It has long been recognized that the habeas corpus jurisdiction of the federal courts extends to the claim that a person is being unlawfully detained by the military.4 However, it has also been acknowledged that the federal courts should ordinarily defer exercising this power, since "The military courts, like the state courts, have the same responsibilities as do the federal courts to protect a person from a violation of his constitutional rights."5 This is an aspect of the comity doctrine,6 and the question here then is whether, in light of the comity doctrine, the district court properly exercised its jurisdiction.7

10

On a number of occasions the Supreme Court has faced situations in which servicemen requested habeas corpus relief when court-martial proceedings were pending. These decisions form the framework of our analysis in this case.

11

Our starting point is the Supreme Court's opinion in Gusik v. Schilder.8 Gusik was a case where a member of the military sought to invoke the federal court's habeas corpus jurisdiction in order to obtain a collateral review of a judgment of guilty by a court-martial, where it was urged that the court-martial tribunal lacked jurisdiction. The Supreme Court held that a serviceman must exhaust military remedies before a federal court will entertain a habeas petition. It noted that:9

12

. . . An analogy is a petition for habeas corpus in the federal court challenging the jurisdiction of a state court. If the state procedure provides a remedy, which though available has not been exhausted, the federal courts will not interfere. . . .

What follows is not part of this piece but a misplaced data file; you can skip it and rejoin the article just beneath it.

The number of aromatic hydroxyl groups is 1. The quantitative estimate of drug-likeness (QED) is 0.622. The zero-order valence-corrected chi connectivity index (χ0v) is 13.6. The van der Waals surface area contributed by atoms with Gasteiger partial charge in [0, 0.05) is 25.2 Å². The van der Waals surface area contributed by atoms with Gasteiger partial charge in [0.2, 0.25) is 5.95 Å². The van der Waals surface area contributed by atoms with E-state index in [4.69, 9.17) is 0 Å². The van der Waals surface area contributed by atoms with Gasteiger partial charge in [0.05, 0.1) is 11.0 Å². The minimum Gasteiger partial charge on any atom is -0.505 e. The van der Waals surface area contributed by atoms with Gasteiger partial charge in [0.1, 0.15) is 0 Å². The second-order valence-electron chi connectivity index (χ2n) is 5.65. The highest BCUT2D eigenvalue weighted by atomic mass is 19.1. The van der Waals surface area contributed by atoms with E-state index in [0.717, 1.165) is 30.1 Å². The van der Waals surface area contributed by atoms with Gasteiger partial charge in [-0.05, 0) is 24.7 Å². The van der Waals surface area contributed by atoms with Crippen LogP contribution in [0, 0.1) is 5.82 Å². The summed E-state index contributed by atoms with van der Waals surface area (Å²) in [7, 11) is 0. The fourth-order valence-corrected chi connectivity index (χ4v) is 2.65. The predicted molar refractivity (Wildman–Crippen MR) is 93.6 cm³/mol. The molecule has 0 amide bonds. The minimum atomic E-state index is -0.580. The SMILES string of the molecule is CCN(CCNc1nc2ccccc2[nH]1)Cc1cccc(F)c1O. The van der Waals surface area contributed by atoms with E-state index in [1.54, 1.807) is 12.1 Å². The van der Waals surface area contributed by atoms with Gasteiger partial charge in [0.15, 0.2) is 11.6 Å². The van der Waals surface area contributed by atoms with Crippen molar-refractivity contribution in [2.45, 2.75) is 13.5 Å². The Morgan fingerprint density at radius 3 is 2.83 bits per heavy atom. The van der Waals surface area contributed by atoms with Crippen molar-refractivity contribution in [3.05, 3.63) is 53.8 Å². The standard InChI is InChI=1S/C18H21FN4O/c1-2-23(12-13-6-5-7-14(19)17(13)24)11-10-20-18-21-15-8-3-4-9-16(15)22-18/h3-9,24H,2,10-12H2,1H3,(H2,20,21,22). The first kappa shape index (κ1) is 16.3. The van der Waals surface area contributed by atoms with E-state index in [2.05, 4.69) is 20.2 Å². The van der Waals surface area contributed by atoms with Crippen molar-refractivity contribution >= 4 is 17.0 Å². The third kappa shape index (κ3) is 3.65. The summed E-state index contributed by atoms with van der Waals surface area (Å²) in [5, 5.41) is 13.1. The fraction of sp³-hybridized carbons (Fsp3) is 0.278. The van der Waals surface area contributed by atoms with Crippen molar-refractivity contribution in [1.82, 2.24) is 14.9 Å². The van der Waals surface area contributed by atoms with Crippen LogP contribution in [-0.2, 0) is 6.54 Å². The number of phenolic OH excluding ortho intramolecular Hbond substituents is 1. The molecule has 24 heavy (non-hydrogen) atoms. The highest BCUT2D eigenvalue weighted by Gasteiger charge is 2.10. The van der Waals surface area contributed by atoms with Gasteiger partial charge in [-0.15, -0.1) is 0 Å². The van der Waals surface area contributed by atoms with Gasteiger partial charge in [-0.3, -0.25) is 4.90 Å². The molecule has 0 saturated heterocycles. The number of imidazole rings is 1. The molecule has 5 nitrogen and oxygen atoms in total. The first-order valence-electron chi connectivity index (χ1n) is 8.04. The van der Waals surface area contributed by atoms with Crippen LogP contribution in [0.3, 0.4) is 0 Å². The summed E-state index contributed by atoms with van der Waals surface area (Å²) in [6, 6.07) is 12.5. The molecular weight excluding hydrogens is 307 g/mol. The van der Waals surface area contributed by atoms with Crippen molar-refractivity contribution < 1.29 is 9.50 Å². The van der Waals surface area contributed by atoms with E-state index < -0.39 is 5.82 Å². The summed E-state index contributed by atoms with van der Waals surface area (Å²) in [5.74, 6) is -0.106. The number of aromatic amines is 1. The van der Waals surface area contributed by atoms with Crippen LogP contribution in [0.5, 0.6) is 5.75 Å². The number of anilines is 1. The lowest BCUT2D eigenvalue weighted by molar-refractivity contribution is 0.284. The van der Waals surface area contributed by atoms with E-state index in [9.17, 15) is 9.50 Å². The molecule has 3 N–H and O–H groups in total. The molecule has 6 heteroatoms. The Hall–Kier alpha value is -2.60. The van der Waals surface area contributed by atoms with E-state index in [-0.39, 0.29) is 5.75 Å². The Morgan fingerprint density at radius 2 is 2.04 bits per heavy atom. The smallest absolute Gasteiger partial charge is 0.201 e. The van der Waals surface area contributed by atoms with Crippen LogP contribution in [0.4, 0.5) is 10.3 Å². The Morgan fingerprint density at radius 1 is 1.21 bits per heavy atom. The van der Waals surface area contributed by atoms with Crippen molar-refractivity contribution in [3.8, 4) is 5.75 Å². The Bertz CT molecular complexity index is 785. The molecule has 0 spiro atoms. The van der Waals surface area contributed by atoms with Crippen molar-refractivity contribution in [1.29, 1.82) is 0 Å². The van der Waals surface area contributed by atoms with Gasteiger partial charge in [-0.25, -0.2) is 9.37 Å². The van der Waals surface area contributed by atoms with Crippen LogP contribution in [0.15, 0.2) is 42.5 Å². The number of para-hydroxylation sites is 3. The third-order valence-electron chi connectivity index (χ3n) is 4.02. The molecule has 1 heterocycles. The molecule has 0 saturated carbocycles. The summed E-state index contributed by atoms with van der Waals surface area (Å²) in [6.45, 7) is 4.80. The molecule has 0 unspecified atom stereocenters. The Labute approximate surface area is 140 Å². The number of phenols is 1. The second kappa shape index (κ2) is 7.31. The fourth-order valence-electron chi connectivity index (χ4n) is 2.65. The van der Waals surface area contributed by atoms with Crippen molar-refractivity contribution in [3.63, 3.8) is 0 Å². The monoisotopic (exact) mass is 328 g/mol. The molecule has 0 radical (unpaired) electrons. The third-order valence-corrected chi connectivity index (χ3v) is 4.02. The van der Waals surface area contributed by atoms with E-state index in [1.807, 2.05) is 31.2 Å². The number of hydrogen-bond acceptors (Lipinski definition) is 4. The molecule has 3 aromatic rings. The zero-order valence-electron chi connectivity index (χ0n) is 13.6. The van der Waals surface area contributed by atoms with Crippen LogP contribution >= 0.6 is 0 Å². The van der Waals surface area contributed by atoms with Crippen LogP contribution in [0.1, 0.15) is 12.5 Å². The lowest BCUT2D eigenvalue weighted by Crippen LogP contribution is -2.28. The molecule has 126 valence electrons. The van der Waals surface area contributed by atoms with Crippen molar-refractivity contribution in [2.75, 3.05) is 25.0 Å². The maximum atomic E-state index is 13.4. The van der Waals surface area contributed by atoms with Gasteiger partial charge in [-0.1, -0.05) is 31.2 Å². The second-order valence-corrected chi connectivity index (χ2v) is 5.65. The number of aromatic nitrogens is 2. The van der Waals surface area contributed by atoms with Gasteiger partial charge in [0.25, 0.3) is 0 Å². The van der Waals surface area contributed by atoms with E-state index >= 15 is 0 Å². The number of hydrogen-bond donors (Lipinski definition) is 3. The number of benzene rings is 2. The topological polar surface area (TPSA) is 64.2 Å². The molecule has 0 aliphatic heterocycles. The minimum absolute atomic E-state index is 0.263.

13

The policy underlying that rule is as pertinent to the collateral attack of military judgments as it is to collateral attack of judgments rendered in state courts. If an available procedure has not been employed to rectify the alleged error which the federal court is asked to correct, any interference by the federal court may be wholly needless.

14

The Gusik rule was elaborated on in Schlesinger v. Councilman.10 In Councilman, a serviceman sought to enjoin the military authorities from proceeding with a pending court-martial on the ground that the offense with which he was charged was not "service connected" and therefore not within the jurisdiction of the military courts. The Supreme Court held that the same considerations of comity which ordinarily preclude equitable intervention into pending state criminal proceedings, and which require exhaustion of nonfederal remedies before seeking habeas relief also preclude intervention into pending court-martial procedures in most cases.